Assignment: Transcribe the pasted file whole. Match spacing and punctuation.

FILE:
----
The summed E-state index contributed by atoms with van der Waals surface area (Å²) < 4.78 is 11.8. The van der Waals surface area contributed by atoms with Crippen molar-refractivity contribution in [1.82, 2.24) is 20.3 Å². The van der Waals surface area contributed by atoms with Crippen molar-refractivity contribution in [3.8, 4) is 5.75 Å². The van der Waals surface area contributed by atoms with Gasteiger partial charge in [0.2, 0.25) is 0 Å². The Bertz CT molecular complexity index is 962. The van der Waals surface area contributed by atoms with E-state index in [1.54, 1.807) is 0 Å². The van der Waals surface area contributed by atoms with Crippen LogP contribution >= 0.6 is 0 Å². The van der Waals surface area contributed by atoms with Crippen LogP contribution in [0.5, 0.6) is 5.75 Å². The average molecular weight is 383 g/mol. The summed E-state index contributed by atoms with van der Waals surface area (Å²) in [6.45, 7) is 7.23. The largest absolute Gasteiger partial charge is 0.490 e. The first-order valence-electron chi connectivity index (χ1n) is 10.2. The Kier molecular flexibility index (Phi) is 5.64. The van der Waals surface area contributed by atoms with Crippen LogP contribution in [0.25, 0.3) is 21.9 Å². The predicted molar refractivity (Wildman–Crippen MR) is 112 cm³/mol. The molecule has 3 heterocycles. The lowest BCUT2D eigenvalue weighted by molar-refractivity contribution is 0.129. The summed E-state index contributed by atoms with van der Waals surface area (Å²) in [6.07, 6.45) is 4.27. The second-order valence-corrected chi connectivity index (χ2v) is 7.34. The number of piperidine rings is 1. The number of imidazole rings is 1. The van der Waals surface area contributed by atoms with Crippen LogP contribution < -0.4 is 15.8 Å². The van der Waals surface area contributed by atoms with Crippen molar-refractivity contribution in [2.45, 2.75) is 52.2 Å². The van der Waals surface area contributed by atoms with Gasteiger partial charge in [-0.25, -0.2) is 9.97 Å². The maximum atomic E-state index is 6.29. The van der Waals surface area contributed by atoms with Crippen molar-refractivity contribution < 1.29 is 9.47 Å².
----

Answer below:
The summed E-state index contributed by atoms with van der Waals surface area (Å²) < 4.78 is 11.8. The van der Waals surface area contributed by atoms with Crippen molar-refractivity contribution in [1.82, 2.24) is 20.3 Å². The van der Waals surface area contributed by atoms with Crippen molar-refractivity contribution in [3.8, 4) is 5.75 Å². The van der Waals surface area contributed by atoms with Gasteiger partial charge in [0.2, 0.25) is 0 Å². The Bertz CT molecular complexity index is 962. The van der Waals surface area contributed by atoms with E-state index in [1.54, 1.807) is 0 Å². The van der Waals surface area contributed by atoms with Crippen LogP contribution >= 0.6 is 0 Å². The van der Waals surface area contributed by atoms with Crippen LogP contribution in [0.5, 0.6) is 5.75 Å². The average molecular weight is 383 g/mol. The summed E-state index contributed by atoms with van der Waals surface area (Å²) in [6.45, 7) is 7.23. The largest absolute Gasteiger partial charge is 0.490 e. The first-order valence-electron chi connectivity index (χ1n) is 10.2. The Kier molecular flexibility index (Phi) is 5.64. The van der Waals surface area contributed by atoms with Crippen LogP contribution in [0.25, 0.3) is 21.9 Å². The predicted molar refractivity (Wildman–Crippen MR) is 112 cm³/mol. The molecule has 3 heterocycles. The lowest BCUT2D eigenvalue weighted by molar-refractivity contribution is 0.129. The summed E-state index contributed by atoms with van der Waals surface area (Å²) in [6.07, 6.45) is 4.27. The second-order valence-corrected chi connectivity index (χ2v) is 7.34. The number of piperidine rings is 1. The number of imidazole rings is 1. The van der Waals surface area contributed by atoms with Crippen LogP contribution < -0.4 is 15.8 Å². The van der Waals surface area contributed by atoms with Crippen molar-refractivity contribution in [2.45, 2.75) is 52.2 Å². The van der Waals surface area contributed by atoms with Gasteiger partial charge in [-0.25, -0.2) is 9.97 Å². The maximum atomic E-state index is 6.29. The van der Waals surface area contributed by atoms with Crippen molar-refractivity contribution < 1.29 is 9.47 Å².